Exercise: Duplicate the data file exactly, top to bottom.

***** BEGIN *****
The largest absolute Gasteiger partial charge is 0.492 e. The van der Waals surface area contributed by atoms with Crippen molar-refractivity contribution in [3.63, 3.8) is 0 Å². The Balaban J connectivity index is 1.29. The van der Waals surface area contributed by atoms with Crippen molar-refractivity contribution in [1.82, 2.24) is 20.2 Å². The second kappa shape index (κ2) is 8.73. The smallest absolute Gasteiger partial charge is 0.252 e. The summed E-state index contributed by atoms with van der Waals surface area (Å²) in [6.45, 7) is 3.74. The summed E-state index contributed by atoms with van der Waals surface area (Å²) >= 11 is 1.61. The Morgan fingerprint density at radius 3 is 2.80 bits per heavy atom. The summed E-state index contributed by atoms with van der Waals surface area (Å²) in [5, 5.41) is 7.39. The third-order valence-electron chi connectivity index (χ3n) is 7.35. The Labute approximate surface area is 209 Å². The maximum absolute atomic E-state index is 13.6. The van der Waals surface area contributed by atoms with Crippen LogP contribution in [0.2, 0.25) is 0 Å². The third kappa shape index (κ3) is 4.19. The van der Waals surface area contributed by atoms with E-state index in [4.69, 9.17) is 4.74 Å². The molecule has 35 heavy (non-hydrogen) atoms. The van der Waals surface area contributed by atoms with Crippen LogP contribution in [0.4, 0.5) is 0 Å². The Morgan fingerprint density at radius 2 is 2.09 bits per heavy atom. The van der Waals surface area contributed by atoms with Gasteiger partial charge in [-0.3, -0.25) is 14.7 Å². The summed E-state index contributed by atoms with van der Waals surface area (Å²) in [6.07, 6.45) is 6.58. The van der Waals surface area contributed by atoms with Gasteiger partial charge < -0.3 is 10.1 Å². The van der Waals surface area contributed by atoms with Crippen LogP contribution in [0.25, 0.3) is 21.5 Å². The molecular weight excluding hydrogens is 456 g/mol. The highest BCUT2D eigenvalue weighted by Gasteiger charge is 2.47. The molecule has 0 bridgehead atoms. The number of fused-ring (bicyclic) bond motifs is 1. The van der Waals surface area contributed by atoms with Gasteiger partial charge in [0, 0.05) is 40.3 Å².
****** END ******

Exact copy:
The largest absolute Gasteiger partial charge is 0.492 e. The van der Waals surface area contributed by atoms with Crippen molar-refractivity contribution in [3.63, 3.8) is 0 Å². The Balaban J connectivity index is 1.29. The van der Waals surface area contributed by atoms with Crippen molar-refractivity contribution in [1.82, 2.24) is 20.2 Å². The second kappa shape index (κ2) is 8.73. The smallest absolute Gasteiger partial charge is 0.252 e. The summed E-state index contributed by atoms with van der Waals surface area (Å²) in [6.45, 7) is 3.74. The summed E-state index contributed by atoms with van der Waals surface area (Å²) >= 11 is 1.61. The Morgan fingerprint density at radius 3 is 2.80 bits per heavy atom. The summed E-state index contributed by atoms with van der Waals surface area (Å²) in [5, 5.41) is 7.39. The third-order valence-electron chi connectivity index (χ3n) is 7.35. The Labute approximate surface area is 209 Å². The maximum absolute atomic E-state index is 13.6. The van der Waals surface area contributed by atoms with Crippen LogP contribution in [0.2, 0.25) is 0 Å². The third kappa shape index (κ3) is 4.19. The van der Waals surface area contributed by atoms with E-state index in [4.69, 9.17) is 4.74 Å². The molecule has 35 heavy (non-hydrogen) atoms. The van der Waals surface area contributed by atoms with Crippen LogP contribution in [0.4, 0.5) is 0 Å². The Morgan fingerprint density at radius 2 is 2.09 bits per heavy atom. The van der Waals surface area contributed by atoms with Gasteiger partial charge in [-0.3, -0.25) is 14.7 Å². The summed E-state index contributed by atoms with van der Waals surface area (Å²) in [6.07, 6.45) is 6.58. The van der Waals surface area contributed by atoms with Gasteiger partial charge < -0.3 is 10.1 Å². The van der Waals surface area contributed by atoms with Crippen LogP contribution in [0.25, 0.3) is 21.5 Å². The molecular weight excluding hydrogens is 456 g/mol. The highest BCUT2D eigenvalue weighted by Gasteiger charge is 2.47. The molecule has 0 bridgehead atoms. The number of fused-ring (bicyclic) bond motifs is 1. The van der Waals surface area contributed by atoms with Gasteiger partial charge in [0, 0.05) is 40.3 Å².